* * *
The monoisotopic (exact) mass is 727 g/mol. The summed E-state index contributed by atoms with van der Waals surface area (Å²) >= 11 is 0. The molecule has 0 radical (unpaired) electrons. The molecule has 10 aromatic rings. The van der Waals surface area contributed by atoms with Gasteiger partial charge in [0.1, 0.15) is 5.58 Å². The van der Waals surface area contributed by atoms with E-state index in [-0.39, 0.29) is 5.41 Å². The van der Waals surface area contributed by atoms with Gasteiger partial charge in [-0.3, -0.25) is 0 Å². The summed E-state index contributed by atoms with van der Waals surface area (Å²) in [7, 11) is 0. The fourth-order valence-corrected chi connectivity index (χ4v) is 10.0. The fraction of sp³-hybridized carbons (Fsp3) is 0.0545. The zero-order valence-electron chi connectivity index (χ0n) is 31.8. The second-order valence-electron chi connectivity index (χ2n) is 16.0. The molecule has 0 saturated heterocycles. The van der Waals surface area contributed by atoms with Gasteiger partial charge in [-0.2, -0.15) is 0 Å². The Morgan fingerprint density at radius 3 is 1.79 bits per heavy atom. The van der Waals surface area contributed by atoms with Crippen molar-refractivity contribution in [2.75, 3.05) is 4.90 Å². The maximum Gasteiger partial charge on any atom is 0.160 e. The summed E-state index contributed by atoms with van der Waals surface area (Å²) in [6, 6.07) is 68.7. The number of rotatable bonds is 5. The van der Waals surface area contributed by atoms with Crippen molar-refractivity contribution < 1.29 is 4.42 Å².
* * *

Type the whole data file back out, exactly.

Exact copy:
The monoisotopic (exact) mass is 727 g/mol. The summed E-state index contributed by atoms with van der Waals surface area (Å²) >= 11 is 0. The molecule has 0 radical (unpaired) electrons. The molecule has 10 aromatic rings. The van der Waals surface area contributed by atoms with Gasteiger partial charge in [0.1, 0.15) is 5.58 Å². The van der Waals surface area contributed by atoms with E-state index in [-0.39, 0.29) is 5.41 Å². The van der Waals surface area contributed by atoms with Gasteiger partial charge in [-0.3, -0.25) is 0 Å². The summed E-state index contributed by atoms with van der Waals surface area (Å²) in [7, 11) is 0. The fourth-order valence-corrected chi connectivity index (χ4v) is 10.0. The fraction of sp³-hybridized carbons (Fsp3) is 0.0545. The zero-order valence-electron chi connectivity index (χ0n) is 31.8. The second-order valence-electron chi connectivity index (χ2n) is 16.0. The molecule has 0 saturated heterocycles. The van der Waals surface area contributed by atoms with Gasteiger partial charge in [-0.2, -0.15) is 0 Å². The Morgan fingerprint density at radius 3 is 1.79 bits per heavy atom. The van der Waals surface area contributed by atoms with Crippen molar-refractivity contribution in [2.75, 3.05) is 4.90 Å². The maximum Gasteiger partial charge on any atom is 0.160 e. The summed E-state index contributed by atoms with van der Waals surface area (Å²) in [6, 6.07) is 68.7. The number of rotatable bonds is 5. The van der Waals surface area contributed by atoms with Crippen molar-refractivity contribution < 1.29 is 4.42 Å².